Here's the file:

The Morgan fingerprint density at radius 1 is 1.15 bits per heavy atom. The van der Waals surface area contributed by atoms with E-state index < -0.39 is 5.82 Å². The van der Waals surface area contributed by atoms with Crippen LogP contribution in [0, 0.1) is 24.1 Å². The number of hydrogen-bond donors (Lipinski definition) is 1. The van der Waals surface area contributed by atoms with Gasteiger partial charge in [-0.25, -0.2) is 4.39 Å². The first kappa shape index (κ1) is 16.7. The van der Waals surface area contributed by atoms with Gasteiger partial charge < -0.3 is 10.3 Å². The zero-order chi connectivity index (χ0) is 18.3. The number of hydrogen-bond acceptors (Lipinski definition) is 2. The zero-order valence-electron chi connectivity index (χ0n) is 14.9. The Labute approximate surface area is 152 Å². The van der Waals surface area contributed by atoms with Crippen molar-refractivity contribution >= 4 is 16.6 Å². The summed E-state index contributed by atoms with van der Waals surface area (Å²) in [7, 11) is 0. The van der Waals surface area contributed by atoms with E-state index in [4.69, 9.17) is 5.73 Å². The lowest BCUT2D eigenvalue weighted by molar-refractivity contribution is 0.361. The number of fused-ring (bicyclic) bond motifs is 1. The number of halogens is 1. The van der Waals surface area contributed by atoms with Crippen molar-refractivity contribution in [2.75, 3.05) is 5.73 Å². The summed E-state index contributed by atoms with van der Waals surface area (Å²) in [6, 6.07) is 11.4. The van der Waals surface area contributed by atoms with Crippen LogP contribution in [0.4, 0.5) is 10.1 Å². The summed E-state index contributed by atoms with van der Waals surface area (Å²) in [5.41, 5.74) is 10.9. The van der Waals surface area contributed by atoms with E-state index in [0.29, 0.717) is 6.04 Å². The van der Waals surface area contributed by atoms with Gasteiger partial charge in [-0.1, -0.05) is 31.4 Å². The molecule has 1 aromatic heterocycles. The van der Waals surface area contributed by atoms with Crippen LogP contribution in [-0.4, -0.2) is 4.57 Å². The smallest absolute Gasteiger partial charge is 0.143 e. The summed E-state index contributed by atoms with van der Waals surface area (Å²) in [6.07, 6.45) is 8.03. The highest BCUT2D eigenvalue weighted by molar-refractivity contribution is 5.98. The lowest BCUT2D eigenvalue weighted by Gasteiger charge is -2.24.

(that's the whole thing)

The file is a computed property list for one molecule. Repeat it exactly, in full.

The Morgan fingerprint density at radius 1 is 1.15 bits per heavy atom. The van der Waals surface area contributed by atoms with E-state index < -0.39 is 5.82 Å². The van der Waals surface area contributed by atoms with Crippen LogP contribution in [0, 0.1) is 24.1 Å². The number of hydrogen-bond donors (Lipinski definition) is 1. The van der Waals surface area contributed by atoms with Gasteiger partial charge in [-0.25, -0.2) is 4.39 Å². The first kappa shape index (κ1) is 16.7. The van der Waals surface area contributed by atoms with Gasteiger partial charge < -0.3 is 10.3 Å². The zero-order chi connectivity index (χ0) is 18.3. The number of hydrogen-bond acceptors (Lipinski definition) is 2. The zero-order valence-electron chi connectivity index (χ0n) is 14.9. The Labute approximate surface area is 152 Å². The van der Waals surface area contributed by atoms with Crippen molar-refractivity contribution >= 4 is 16.6 Å². The summed E-state index contributed by atoms with van der Waals surface area (Å²) in [7, 11) is 0. The van der Waals surface area contributed by atoms with E-state index in [4.69, 9.17) is 5.73 Å². The lowest BCUT2D eigenvalue weighted by molar-refractivity contribution is 0.361. The number of fused-ring (bicyclic) bond motifs is 1. The number of halogens is 1. The van der Waals surface area contributed by atoms with Crippen molar-refractivity contribution in [2.75, 3.05) is 5.73 Å². The summed E-state index contributed by atoms with van der Waals surface area (Å²) in [6, 6.07) is 11.4. The van der Waals surface area contributed by atoms with Crippen LogP contribution in [0.4, 0.5) is 10.1 Å². The summed E-state index contributed by atoms with van der Waals surface area (Å²) in [5.41, 5.74) is 10.9. The van der Waals surface area contributed by atoms with E-state index in [0.29, 0.717) is 6.04 Å². The van der Waals surface area contributed by atoms with Gasteiger partial charge in [-0.1, -0.05) is 31.4 Å². The molecule has 1 aromatic heterocycles. The van der Waals surface area contributed by atoms with Crippen LogP contribution in [-0.4, -0.2) is 4.57 Å². The smallest absolute Gasteiger partial charge is 0.143 e. The summed E-state index contributed by atoms with van der Waals surface area (Å²) in [6.07, 6.45) is 8.03. The highest BCUT2D eigenvalue weighted by molar-refractivity contribution is 5.98. The lowest BCUT2D eigenvalue weighted by Gasteiger charge is -2.24.